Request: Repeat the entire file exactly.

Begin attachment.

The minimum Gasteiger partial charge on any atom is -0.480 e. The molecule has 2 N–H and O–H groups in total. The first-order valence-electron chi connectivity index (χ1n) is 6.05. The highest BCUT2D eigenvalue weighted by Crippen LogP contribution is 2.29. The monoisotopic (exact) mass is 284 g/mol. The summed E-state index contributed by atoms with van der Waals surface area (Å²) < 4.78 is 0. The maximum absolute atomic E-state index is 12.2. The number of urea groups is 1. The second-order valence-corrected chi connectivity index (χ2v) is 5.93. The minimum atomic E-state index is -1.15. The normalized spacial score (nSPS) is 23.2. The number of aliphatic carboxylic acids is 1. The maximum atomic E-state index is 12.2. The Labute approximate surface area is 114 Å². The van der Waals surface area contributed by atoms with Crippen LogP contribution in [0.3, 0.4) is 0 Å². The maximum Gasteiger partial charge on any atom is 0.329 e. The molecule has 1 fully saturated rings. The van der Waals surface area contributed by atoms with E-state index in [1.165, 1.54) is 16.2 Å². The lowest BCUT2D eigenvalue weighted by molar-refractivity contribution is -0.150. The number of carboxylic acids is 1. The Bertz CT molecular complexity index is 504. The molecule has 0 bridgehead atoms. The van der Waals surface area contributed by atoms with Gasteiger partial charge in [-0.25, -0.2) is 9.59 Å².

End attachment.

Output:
The minimum Gasteiger partial charge on any atom is -0.480 e. The molecule has 2 N–H and O–H groups in total. The first-order valence-electron chi connectivity index (χ1n) is 6.05. The highest BCUT2D eigenvalue weighted by Crippen LogP contribution is 2.29. The monoisotopic (exact) mass is 284 g/mol. The summed E-state index contributed by atoms with van der Waals surface area (Å²) < 4.78 is 0. The maximum absolute atomic E-state index is 12.2. The number of urea groups is 1. The second-order valence-corrected chi connectivity index (χ2v) is 5.93. The minimum atomic E-state index is -1.15. The normalized spacial score (nSPS) is 23.2. The number of aliphatic carboxylic acids is 1. The maximum atomic E-state index is 12.2. The Labute approximate surface area is 114 Å². The van der Waals surface area contributed by atoms with Crippen LogP contribution in [0.3, 0.4) is 0 Å². The maximum Gasteiger partial charge on any atom is 0.329 e. The molecule has 1 fully saturated rings. The van der Waals surface area contributed by atoms with E-state index in [1.165, 1.54) is 16.2 Å². The lowest BCUT2D eigenvalue weighted by molar-refractivity contribution is -0.150. The number of carboxylic acids is 1. The Bertz CT molecular complexity index is 504. The molecule has 0 bridgehead atoms. The van der Waals surface area contributed by atoms with Gasteiger partial charge in [-0.25, -0.2) is 9.59 Å².